One of the Very Best Script Writing Tips.....
One of the very best script writing tips has to do with something that you have in great abundance. A carpenter has hammer and nails, a painter has brushes and canvas. Every professional has tools.
As a screenplay writer, one of your most basic writers tools is words.
And just as a mechanic has an assortment of sockets and wrenches, and a carpenter has drill bits of all different sizes, the larger and more varied your assortment of tools, the finer and more engaging your writing will be.
How do you acquire these tools? The best and easiest way is to read.
Yes, I know it’s a cliché, but read everything. Read novels and manuals, poetry and potato chip packages, newspapers, town hall notices, the obituary page—and most definitely, screenplays… but more on that later.
Reading is like a large tributary that feeds several different streams. It feeds your idea bank, depositing ideas like tiny trout being stocked into a lake. It feeds your image bank, building up your image pool and fortifying your “visual vocabulary.”
You will constantly be drawing on those images as a screenwriter. Lastly, it feeds your word bank. The more you read, the more words you collect in your word bank.
But in addition to reading, you, as a writer, should actively work to build up and enrich your word bank.
How do you do that? The deliberate and old-fashioned way. Buy a pack of 3x5 cards and use them to add at least 2-3 words a week to your word bank.
Now here’s the trick. In order for this to work, you can’t go at it like it’s an assignment from Mrs. Finkelstein, your ninth grade English teacher.
It’s more like … dating. It’s more like the guy or girl in ninth grade who made the palms of your hands sweat, who made your mouth fall agape when you’d see them walking down the hallway, who left your jaw disjointed when you tried to talk to them… oh well, enough of my own personal history.
It’s about a natural attraction. It’s about finding those words that turn you on, those words that are intriguing, mysterious, mesmerizing. Have I gone too far? Probably, but you get the picture.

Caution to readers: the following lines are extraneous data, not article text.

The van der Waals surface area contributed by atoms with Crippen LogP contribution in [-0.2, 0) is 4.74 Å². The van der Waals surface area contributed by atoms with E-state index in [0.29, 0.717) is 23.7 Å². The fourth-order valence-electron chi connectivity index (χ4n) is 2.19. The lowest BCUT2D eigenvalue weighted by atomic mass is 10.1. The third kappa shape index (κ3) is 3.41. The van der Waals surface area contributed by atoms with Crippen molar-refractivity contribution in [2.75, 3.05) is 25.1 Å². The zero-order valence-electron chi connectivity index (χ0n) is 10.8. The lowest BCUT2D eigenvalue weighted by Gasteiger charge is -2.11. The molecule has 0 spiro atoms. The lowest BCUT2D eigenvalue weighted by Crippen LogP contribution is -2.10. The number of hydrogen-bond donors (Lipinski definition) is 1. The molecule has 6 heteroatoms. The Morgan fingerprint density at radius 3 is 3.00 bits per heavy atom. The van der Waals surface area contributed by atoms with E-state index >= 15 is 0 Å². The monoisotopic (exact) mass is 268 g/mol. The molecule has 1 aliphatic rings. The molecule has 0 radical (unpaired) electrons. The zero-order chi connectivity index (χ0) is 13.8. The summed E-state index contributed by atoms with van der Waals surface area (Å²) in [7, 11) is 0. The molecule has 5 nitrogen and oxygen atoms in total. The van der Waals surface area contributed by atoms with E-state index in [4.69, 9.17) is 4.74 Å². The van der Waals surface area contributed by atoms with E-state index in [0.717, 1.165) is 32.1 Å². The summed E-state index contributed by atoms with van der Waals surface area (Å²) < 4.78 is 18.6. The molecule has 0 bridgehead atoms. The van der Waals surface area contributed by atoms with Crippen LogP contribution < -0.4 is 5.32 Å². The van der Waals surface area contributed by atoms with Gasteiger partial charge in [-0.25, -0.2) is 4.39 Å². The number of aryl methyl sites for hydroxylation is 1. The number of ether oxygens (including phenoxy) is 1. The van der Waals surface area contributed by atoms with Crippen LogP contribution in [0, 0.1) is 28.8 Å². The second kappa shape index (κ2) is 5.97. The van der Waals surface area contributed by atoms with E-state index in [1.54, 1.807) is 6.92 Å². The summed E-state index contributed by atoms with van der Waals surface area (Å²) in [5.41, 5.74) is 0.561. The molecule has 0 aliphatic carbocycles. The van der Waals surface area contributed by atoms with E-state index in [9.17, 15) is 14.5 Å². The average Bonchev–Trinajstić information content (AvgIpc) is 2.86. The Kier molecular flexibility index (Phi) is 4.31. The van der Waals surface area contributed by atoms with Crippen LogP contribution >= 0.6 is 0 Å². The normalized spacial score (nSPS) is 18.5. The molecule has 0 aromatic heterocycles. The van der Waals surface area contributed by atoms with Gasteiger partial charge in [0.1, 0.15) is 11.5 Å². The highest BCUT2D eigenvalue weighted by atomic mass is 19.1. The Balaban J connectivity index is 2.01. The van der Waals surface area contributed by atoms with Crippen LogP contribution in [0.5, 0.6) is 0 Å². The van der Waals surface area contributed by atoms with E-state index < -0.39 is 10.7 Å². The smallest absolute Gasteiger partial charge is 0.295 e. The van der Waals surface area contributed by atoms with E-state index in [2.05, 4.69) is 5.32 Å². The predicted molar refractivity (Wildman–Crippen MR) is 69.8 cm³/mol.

Here’s an example. I don’t know anything about boats or boating, but I have a kind of fascination about it. I think it’s the whole man against the sea thing, man against nature, whatever.
Anyway, I was reading something recently, and it mentioned the mast of a boat. Now, you probably don’t believe me, but I know absolutely nothing about boats. Those of you who own boats and who are old sea dogs are probably laughing at me, but I didn’t know what a mast was, so I had to look it up.
According to Merriam Webster, a mast is “a long pole or spar rising from the keel of the deck of a ship and supporting the yards, booms and rigging.”
Well, in order to make sense of that, I had to look up “keel, yards, booms and rigging.” Still laughing? All I can say is that I know what I know and I know what I don’t know.
Anyway, what I’ve now done is create a word tree. Mast, keel, yards, booms and rigging are now a related group of words that I’m familiar with. By golly, now I feel like I’m ready to sail a one-man boat to China! You get the picture.
What you would then do is take each of your words and put them on an index card, along with the definition, a usage sentence, and maybe an etymological note or two about the history, root and source of the word.
You might also want to make a note reminding yourself of where you encountered the word (i.e. Moby Dick, pg 53). Then you would file the cards. Initially, every day, then weekly, then monthly you should review your words. Try to commit to memory the words, their spelling, definition, etc.
Taking notes on the roots and sources of words might not be mandatory, but doing research on how words come into being is such a rich source of human psychology and behavior that it’s also a rich source of story ideas. Did you know that the word “bedlam” comes from a sanitarium (an insane asylum) in London that actually was called Bethlehem? You can just hear the Brits condensing that word down to “bedlam.” You can also understand why the word is what it is.
You might question the usefulness of this kind of work, but once you start building your word bank and working with it regularly, you won’t question its usefulness anymore.
When your protagonist is trapped on the dock, and the only way to escape from her pursuer is to jump on a boat and pilot it out into the harbor, it will help to know what a mast, keel, yards, booms and rigging are.
In the words I use and the way I use them, I’ll be letting a reader know that I know what I’m talking about, that I have a working knowledge of the subject that I’m writing about. If a reader buys my credibility in this scene, maybe he or she will buy my credibility in other scenes and my overall credibility to write this screenplay.
The breadth of your “tools” buys you credibility. It also saves you research time because the more you know, the less you have to look up. But the most important and useful aspect of having a large word bank, is that it allows you to render your scenes in an authentic, vivid, emotionally compelling fashion.
… And if you ever see me down at the dock fumbling with a towrope, maybe you’ll come over and lend me a hand.
Assignment: Use this script writing tip and start your word bank today! If you put it off, you will continue to put it off. Get your index cards and filing box and start using this script writing tip now. Remember, it’s not a race. A word or two at a time, over time, is the key.
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